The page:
Let’s put the TLC back into TLC

27 February 2024

Have we stopped appreciating this chromatographic technique?  Perhaps we have, especially those under the age of 40.  With the advent of computerised chromatography data systems (CDS) controlling advanced pieces of instrumentation, GC, HPLC, IC, et al., there does appear to be a somewhat unfair dismissal of TLC as the aforementioned chromatography techniques’ inferior sibling.

Those of us old enough to recall earlier revisions of the various pharmacopoeia will no doubt have performed many a TLC for related substances, impurities and the hot topic of ninhydrin positive substances tests.  The hands-on visualisation in real-time with the human eye of chromatography at work is lost with modern instrumentation.  Okay, so the sensitivity and resolution may be better, but the satisfaction of developing and derivatising your samples is something to be admired, especially if you have had the fortune of using HPTLC for botanical/herbal samples.  Such works of art would not be out of place in the National Gallery in London.  The author of this piece recalls his time working Down Under in a company that produced numerous herbal remedies. The TLCs produced were astounding in their colours and bands when viewed under ambient laboratory and/or UV light. They were so art-like that they were even given arty names such as “The Enigma of Andalucia” and “Gregorian Mist.” The mere fact they were named demonstrates the appreciation we had for TLC.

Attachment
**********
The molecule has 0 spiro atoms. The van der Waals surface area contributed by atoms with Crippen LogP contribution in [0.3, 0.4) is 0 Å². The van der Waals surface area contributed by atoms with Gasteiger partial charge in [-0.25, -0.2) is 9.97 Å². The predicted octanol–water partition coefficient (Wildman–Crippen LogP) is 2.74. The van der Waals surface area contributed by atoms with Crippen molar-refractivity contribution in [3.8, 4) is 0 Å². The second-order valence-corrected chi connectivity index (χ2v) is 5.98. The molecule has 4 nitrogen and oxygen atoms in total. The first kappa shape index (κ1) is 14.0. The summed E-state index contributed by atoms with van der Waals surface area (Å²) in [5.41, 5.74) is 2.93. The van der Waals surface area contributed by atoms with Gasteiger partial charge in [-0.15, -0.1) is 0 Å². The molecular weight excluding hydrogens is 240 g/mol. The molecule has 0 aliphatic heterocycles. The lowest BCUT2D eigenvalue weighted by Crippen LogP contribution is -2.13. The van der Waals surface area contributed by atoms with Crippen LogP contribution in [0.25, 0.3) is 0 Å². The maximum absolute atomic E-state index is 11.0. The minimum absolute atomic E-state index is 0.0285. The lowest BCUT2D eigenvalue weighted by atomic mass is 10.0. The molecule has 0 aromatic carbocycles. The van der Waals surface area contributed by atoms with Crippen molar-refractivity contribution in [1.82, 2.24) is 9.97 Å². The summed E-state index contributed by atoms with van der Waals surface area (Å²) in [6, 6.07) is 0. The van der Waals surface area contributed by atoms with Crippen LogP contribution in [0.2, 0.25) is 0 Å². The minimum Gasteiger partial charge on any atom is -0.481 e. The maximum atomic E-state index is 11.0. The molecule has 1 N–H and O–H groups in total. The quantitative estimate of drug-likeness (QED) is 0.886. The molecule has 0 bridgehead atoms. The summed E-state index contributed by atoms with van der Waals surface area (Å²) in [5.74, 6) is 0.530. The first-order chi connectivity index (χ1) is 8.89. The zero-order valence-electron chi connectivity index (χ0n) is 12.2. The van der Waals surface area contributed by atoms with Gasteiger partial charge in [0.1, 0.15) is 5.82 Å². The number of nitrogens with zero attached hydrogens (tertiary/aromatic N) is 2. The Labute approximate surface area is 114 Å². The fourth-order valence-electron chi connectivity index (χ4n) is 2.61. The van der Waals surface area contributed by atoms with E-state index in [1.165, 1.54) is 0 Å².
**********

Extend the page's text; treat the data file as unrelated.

So, what happened to the TLC for TLC?

A quick informal ask in our lab has shown that, as mentioned before, those below a certain age consider the technique “archaic”, ”simple”, “old hack”, “slow,” “boring”, and “annoying having to spot the plate.”

All of the above can be refuted immediately.  TLC most certainly is neither archaic nor old hack.  Yes, it is an early technique and has a few years on HPLC, GC and IC, but the advancements in HPTLC and hyphenated techniques certainly show it is not past its sell-by date by a long shot.

Slow? Is it slow? I bet the people who said that have never used ether as a mobile phase.  Furthermore, multiple samples can be developed within the hour with some methods.  I bet you can’t do that with most of the fancy chromatography techniques.  UPLC excepted, of course.

The ennui suggested is a little harsh.  We are chromatographers; TLC allows us to see our samples moving along the stationary phase with our eyes rather than being hidden in a column ensconced in an oven.  And as for a detector, the eye.  What can be more satisfying than seeing no impurities in your sample or the individual components of St. John’s Wort?

I will concede that sometimes it can be a little annoying spotting a plate and trying to keep the diameter of the spot within the size stipulated in the pharmacopoeia.  That is true.  But do not forget that there are automated spotters so a hands-free application is available.

Overall, those analysts over a certain age do have a fond appreciation for this simple yet powerful technique, which evokes wonderful memories as eluded to earlier.  TLC cannot be that outdated as numerous compendial tests, especially those herbal products (British Pharmacopoeia has plenty of these), still use this quick and relatively cheap technique, and many of our clients still request TLC analyses.

So, despite the perceived old-school label, here at BLL, TLC still finds a home. Our analysts regularly carry out this type of analysis in our chromatography lab, and, yes, they certainly do treat each TLC with the TLC each test deserves.

Andrew Johnson – Senior Analytical Chemist